Meet groundbreaking U.S. Latinx artists

The United States supports and values artists from all the diverse cultures that make up the nation.

Headshot of Elia Alba (© Michael Palma Mir/Andrew W. Mellon Foundation)
Elia Alba (© Michael Palma Mir/Andrew W. Mellon Foundation)

Recently, the U.S. Latinx Art Forum, in collaboration with the New York Foundation for the Arts and with funding from The Andrew W. Mellon Foundation and the Ford Foundation, announced a new fellowship program — the Latinx Artist Fellowship — to correct imbalances in how arts funding is distributed among different demographics.

Each year, 15 artists of Latin American or Caribbean descent who live and work in the U.S. will be awarded unrestricted cash grants of $50,000 to pursue their chosen artistic projects.


Coco Fusco with arms folded (© Geandy Pavón/Andrew W. Mellon Foundation)
Coco Fusco (© Geandy Pavón/Andrew W. Mellon Foundation)

“We feel that by uplifting artists and their work we can help shift the landscape,” Rocío Aranda-Alvarado, a program officer at the Ford Foundation, told the New York Times.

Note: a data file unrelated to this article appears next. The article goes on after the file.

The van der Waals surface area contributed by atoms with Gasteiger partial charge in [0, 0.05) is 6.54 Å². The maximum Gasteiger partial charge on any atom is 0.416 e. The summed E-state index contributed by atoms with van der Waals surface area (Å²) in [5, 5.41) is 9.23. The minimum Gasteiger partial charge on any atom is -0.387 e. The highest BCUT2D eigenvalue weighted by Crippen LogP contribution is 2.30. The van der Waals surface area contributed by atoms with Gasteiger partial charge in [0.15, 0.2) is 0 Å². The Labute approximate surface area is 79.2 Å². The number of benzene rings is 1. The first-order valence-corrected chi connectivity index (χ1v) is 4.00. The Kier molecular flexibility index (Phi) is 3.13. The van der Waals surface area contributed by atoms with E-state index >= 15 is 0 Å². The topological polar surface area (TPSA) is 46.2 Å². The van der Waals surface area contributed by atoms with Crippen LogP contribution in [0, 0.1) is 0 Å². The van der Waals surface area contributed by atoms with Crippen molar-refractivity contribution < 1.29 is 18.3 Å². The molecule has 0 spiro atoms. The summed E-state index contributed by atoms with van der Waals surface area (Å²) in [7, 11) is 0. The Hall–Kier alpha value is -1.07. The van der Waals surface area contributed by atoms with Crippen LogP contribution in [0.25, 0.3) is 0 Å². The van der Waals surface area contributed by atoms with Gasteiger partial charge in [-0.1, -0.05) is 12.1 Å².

Artists selected for this year’s round of grants include painters, photographers, filmmakers and choreographers at various stages in their careers.

Elia Alba is a multimedia artist who practices photography, video and sculpture. Born in Brooklyn to parents who emigrated from the Dominican Republic to the United States, Alba “explores the social and political complexity of race, representation, identity and the collective community” in her work, she says.

Interdisciplinary artist Coco Fusco addresses intercultural nuance about cultural otherness through her performance art, video and writing.

Headshot of Guadalupe Maravilla (© Guadalupe Maravilla/Andrew W. Mellon Foundation)
Guadalupe Maravilla (© Guadalupe Maravilla/Andrew W. Mellon Foundation)

“I am about to begin shooting my first fiction film. This is the most ambitious project I have ever undertaken,” she says. “Thanks to this award, I can cover my costs and ensure that all the actors, technicians and support staff on the project are paid on time.”

Guadalupe Maravilla also credits the grant for allowing him to expand his practice.

His performances, installations and drawings trace the historical and contemporary concepts of immigrant culture, especially those of the Latinx communities. These ideas are informed by his own background as an immigrant — at the age of 8, he immigrated to the United States with his family from El Salvador.

Maravilla told the New York Times that he would use the funding to hire a studio assistant for the first time. “An award like this is really empowering to artists,” he says. “The money’s going to go fast, but it’s going to allow me to flourish, to take a giant leap forward.”